Setting up a budgetary cliff for replacement legislation
by Christine EibnerReprinted with permission from The Commonwealth Fund. Visit here.
January 13, 2017 — As Congress considers options to repeal and replace the Affordable Care Act (ACA), it will need to confront how the federal budget scoring process can affect the fate of legislation.
The Congressional Budget Office (CBO) is required to produce a “score,” or budget estimate, for most bills approved by a full committee in both the House of Representatives and the Senate.
Each score represents CBO’s best estimate of the 10-year impact of legislation on the federal deficit. Bills scored as deficit-increasing may be difficult to pass given certain statutory and procedural rules intended to prevent new legislation from increasing the federal deficit.
Under the plans currently being discussed, repeal of the ACA’s coverage expansions may be delayed for two to three years to avoid immediately ending coverage for the 20 million people who became newly insured through the ACA.1
Another rationale for the potential delay is to allow Congress time to coalesce around a single replacement policy. Yet the repeal-and-delay approach could also set up a budgetary cliff by taking credit for the savings and leaving the costs of any replacement for future legislation.
CBO evaluates legislation relative to a baseline that reflects existing law. Under a repeal-and-delay approach, Congress would partially repeal the ACA in 2017 using budget reconciliation, a process that allows expedited consideration of legislation that affects the federal deficit.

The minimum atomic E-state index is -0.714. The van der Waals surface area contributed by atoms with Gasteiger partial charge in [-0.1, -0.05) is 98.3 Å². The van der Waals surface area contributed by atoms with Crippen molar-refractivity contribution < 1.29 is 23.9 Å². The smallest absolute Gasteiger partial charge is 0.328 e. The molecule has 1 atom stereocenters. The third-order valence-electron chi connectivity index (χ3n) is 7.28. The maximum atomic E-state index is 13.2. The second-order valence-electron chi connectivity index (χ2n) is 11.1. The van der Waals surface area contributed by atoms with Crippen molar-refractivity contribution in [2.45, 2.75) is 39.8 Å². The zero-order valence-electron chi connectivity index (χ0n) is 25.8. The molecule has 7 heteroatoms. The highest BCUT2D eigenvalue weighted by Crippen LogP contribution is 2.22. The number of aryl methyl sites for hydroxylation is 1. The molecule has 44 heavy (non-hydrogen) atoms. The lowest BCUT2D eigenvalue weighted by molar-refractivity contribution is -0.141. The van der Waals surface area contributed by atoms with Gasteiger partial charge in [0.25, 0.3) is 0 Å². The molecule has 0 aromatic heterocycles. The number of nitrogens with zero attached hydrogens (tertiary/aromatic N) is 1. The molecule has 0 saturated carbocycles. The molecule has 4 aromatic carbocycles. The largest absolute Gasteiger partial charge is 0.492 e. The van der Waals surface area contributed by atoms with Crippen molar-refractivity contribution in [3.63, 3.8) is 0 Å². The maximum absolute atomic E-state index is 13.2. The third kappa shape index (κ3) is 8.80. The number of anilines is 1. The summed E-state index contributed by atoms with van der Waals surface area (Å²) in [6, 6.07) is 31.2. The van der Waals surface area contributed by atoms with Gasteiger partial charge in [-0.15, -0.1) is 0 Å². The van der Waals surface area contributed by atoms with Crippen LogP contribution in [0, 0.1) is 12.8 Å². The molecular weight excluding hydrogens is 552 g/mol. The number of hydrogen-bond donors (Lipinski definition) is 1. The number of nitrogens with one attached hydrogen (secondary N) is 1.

To do so, the House and the Senate would need to pass a budget resolution requiring Congress to reconcile the budget to achieve specific changes to revenues or spending. Congress could then repeal provisions of the ACA that directly affect the federal budget, including federal funding for Medicaid expansion and marketplace tax credits, with a simple majority of votes, avoiding the potential of a filibuster in the Senate.
Quick and decisive action?
With this approach, lawmakers would be able to act quickly and decisively on a key promise made by president-elect Donald Trump, namely to repeal the ACA within the first 100 days after taking office. But disagreement among lawmakers about appropriate replacements for the ACA could cause disruption for insurers and health care providers, who would face uncertain regulatory and marketplace environments.
Moreover, the repeal-and-delay approach could make it difficult for any replacement legislation to be budget neutral. In a score of a previous partial repeal bill, H.R. 3762, CBO projected that repealing the coverage provisions in the ACA would reduce federal spending by $1.4 trillion between 2016 and 2025. Once repealed, the savings associated with eliminating the ACA’s coverage expansions would be part of current law and hence the baseline budget. This means that a future replacement bill could be scored as deficit-increasing, even if it cost less than $1.4 trillion.